What We Ate In Savannah

Photo by Joshua Mauldin

This weekend my husband and I took a weekend trip to Savannah, Georgia. At a time when it seems much of the American South is succumbing to anonymous subdivisions, big box stores, and chain restaurants, it’s refreshing to find a place with such a strong identity. The beauty, mystery, and romance of Savannah make it worth braving the heat. And of course there are plenty of places to duck into for a cool drink.

I’ve written up a few of the restaurants we really loved. Most of them were recommendations from other friends who tried them first, so consider this my way of paying it forward.

Huey’s on the River

We ate breakfast at Huey’s because we’d heard of their New Orleans-style beignets. The eggs and grits we had were good, but nothing compared to those beignets. Honestly it’s a little unfair to expect any food to compete with hot, airy bits of fried dough covered in powdered sugar.

Photo by Joshua Mauldin

Southern Cafe

We discovered this place by accident. We used an app called Ness to recommend nearby places for lunch. After walking what seemed like a mile, out of the historic district and into a more residential area, we came upon Southern Cafe. Turns out the app was outdated and the restaurant had changed hands. The chef was surprisingly young, and his take on soul food was fresh and flavorful. Excellent ingredients, cooked perfectly, not relying too heavily on butter… the problem? This restaurant appears to have no online presence, so I can only link you to the street address. Maybe the secrecy will create a buzz and make this cafe a popular destination.

Alligator Soul

If you’ve ever been to Savannah, chances are you’ve either eaten at or been advised to eat at Alligator Soul. The restaurant is located in the basement level of an old building. The atmosphere is dark and cool, a relief after the hot street outside. The walls are exposed brick, and the space is segmented by brick archways. You’ll need reservations to eat at a table, but walk-ins can eat at the bar. This is an upscale restaurant, and it’s worth a splurge. The menu is adventurous, in several respects. True to its name, part of the menu is devoted to exotic delicacies; alligator, frog legs, venison. Vegetarians are treated to a special chef creation, something different each night. I appreciate the thoughtful consideration of guests with special dietary needs. Everything we tried was beyond delicious.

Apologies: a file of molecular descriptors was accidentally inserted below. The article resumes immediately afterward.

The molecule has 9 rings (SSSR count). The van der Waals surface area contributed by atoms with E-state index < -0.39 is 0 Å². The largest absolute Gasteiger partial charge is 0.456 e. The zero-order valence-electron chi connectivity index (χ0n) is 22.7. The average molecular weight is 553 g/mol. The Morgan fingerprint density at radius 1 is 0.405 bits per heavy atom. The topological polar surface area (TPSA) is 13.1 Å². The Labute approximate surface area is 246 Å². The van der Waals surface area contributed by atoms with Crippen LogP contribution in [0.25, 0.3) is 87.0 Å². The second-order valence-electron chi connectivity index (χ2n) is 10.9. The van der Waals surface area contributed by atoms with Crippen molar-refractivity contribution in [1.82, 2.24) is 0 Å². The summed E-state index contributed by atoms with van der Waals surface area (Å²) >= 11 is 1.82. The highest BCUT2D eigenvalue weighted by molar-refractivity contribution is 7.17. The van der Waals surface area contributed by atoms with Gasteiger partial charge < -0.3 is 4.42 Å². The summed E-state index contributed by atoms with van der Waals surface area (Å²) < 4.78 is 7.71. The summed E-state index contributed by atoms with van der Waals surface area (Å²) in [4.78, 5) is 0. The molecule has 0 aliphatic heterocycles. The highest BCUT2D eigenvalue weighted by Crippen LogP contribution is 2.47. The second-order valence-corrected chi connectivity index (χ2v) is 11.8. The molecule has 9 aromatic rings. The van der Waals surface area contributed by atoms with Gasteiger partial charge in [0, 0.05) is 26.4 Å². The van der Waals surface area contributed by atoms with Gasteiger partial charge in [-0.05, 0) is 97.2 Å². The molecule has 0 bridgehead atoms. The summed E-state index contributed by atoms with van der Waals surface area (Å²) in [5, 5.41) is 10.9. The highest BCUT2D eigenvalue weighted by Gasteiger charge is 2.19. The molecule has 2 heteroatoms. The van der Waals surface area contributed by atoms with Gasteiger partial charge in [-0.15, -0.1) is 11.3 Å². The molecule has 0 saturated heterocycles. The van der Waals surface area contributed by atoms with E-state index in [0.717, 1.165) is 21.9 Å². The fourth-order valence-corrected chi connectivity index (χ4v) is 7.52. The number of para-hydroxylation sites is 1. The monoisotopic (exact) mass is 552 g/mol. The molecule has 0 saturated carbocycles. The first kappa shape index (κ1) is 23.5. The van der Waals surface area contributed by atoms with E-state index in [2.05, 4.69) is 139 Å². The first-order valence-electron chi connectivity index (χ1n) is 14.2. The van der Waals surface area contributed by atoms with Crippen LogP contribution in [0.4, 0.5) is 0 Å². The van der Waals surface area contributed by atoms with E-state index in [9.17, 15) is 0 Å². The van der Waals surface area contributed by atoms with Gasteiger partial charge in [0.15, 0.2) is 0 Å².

Coffee Fox

After three incredibly rich meals on Saturday we felt like a light breakfast on Sunday. The Coffee Fox is an adorable coffee shop with a Texas-influenced menu. (Does it get any better? Basically, I could live here.) I had a cold-brewed coffee and a sausage and cheddar kolache. Josh had the huevos rancheros quiche. I will definitely be going back to this place.

Gryphon Tea Room

If I had to choose, this would be my favorite. The Gryphon Tea Room is owned and run by Savannah College of Art and Design. The space used to be a pharmacy, and still has some of the original elements from its past life: a stained glass border with a mortar and pestle motif, a stained glass dome in the ceiling, and a tiled entrance with the former owner’s name spelled out in black tiles. The walls are lined with mirrored bookshelves, with vintage books arranged monochromatically. The food menu is small but elegant, and they have a several types of tea you can order by the pot. I ordered tea sandwiches. As formal and genteel as the atmosphere felt, I didn’t feel uncomfortable. Patrons dress casually, and the servers are incredibly friendly and accommodating. As someone who shies away from the stuffy, I can recommend this restaurant whole-heartedly.

Unfortunately it seems the Gryphon Tea Room does not have a website, so I’ll link you to their page on Urban Spoon.

Photo by Joshua Mauldin

Thanks for reading!


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